Beyond PR

Jul 05, 2012

The Fine Line Between Your Professional Brand and Your Organization’s Reputation

The Supreme Court ruling on the Affordable Health Care Act (aka “ObamaCare”) last week brought with it some surprises, news coverage gaffes and high emotion in social networks, including some crude – and vulgar – tweets.

As I read the news coverage of and reaction to the bad social-media behavior, I mused on the connections between our personal social media brands, and the reputations of the organizations we represent. Many professionals – myself included – are active on social networks as de facto but not official representatives of the brand.  Sure, we can put “My tweets are my own,” in our twitter profiles, but in my mind, if you associate yourself with the organization you work for or represent, in my mind, you bear some extra responsibility. You may not be tweeting under the organizations’ official account but you are contributing to its reputation nonetheless.

The careless tweeters on Thursday did not benefit either their personal brands, or their employers’ causes.  The inflammatory tweets inflamed their opposition, supplying an opportunity for them draw additional attention to their point of view.    From a strategy standpoint, this tactic was a loser.

So here are my thoughts on guidelines anyone who associates themselves with a brand in social networks should consider adhering to when engaging in conversation online:

Keep it clean. Despite the fact that TV networks now regularly use language formerly considered vulgar in prime time, anyone associated with a brand should steer clear of doing the same in social media. And Defcon-five level vulgarities – i.e. the F-bomb, its derivatives and other phrases of its ilk – should be studiously avoided.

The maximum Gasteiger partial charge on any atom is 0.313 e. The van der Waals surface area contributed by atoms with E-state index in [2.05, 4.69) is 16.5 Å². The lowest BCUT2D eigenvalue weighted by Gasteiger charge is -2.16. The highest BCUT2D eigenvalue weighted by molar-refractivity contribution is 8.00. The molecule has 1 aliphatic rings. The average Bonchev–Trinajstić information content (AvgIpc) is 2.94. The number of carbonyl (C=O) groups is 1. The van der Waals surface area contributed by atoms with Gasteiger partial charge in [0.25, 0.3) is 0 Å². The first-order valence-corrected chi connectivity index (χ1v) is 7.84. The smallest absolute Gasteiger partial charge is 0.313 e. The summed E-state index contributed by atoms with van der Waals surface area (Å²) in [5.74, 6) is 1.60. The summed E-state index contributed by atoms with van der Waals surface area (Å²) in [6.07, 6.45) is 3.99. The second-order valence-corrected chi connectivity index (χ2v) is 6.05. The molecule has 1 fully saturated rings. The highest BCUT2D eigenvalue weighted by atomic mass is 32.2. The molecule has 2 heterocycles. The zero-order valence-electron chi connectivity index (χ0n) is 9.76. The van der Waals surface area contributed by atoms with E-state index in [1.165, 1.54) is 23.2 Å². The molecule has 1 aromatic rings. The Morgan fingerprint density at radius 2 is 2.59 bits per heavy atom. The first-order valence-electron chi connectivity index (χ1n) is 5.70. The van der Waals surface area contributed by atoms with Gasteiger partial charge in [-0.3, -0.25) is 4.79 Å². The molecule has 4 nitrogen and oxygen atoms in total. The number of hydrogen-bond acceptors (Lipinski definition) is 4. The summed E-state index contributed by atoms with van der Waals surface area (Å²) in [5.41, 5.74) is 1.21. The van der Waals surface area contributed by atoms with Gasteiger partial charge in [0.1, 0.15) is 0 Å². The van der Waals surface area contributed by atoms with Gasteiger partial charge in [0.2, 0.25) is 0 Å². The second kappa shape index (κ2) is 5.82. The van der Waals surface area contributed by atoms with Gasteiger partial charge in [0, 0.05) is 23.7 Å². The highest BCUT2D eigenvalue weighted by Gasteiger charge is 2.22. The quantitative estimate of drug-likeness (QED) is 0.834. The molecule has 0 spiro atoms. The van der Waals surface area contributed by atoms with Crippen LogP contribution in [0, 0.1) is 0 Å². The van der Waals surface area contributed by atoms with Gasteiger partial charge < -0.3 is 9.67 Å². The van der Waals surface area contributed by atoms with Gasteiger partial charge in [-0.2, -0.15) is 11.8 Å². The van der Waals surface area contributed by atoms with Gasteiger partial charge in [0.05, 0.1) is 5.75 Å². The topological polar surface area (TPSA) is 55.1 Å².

It will come back to you. Be sure you want to see it again. Sure, you can delete a tweet or a status update – but you can’t delete impressions, and if someone else grabs a screenshot of your message, your bad judgment may live on in perpetuity.

Would your boss/CEO/child/parents be horrified? If the message you’re planning to issue would cause people you care about – or people you want to respect you – to recoil if they saw your statement in the New York Times (or on Mashable’s home page), then don’t post it.  The same rule applies for petty insults and snarky commentary.  Don’t give in to temptation.

Take the high road. You will never go astray if you stick to the high road, and your statements will never come back to haunt you – or your boss. Be a good sport -a gracious winner and a good loser.  And never be a jerk.

Do some scenario planning.  What are the best- and (more importantly) the worst-case scenarios your message could generate? Do you want to have the conversations your missive could catalyze?   Before posting that Tweet, think through the scenarios.

Divide and conquer, or don’t mix work and play. It’s fine to have a space to let your hair down, and many people have “work” and “play” social presences. For me, my fun space is on Facebook. My presence there is decidedly non-professional – I yammer happily about sports, my garden and my pets – and my network is made up of people who I really do know and whom I consider friends. I manage my privacy settings carefully, so people I’m not connected with can only see what I want them to see. That said, I don’t run too far amok on Facebook, but I don’t avoid controversial subjects on that network.

It’s safe to assume that someone is always watching, and that messages you issue will never go away. Hewing to these simple guidelines will help you avoid tarnishing your personal brand – and the organization you represent professionally.

Have I left anything out? If so, leave your additions in the comments.

Sarah Skerik is PR Newswire’s vice president of social media, and is the author of the free ebook Unlocking Social Media for PR.

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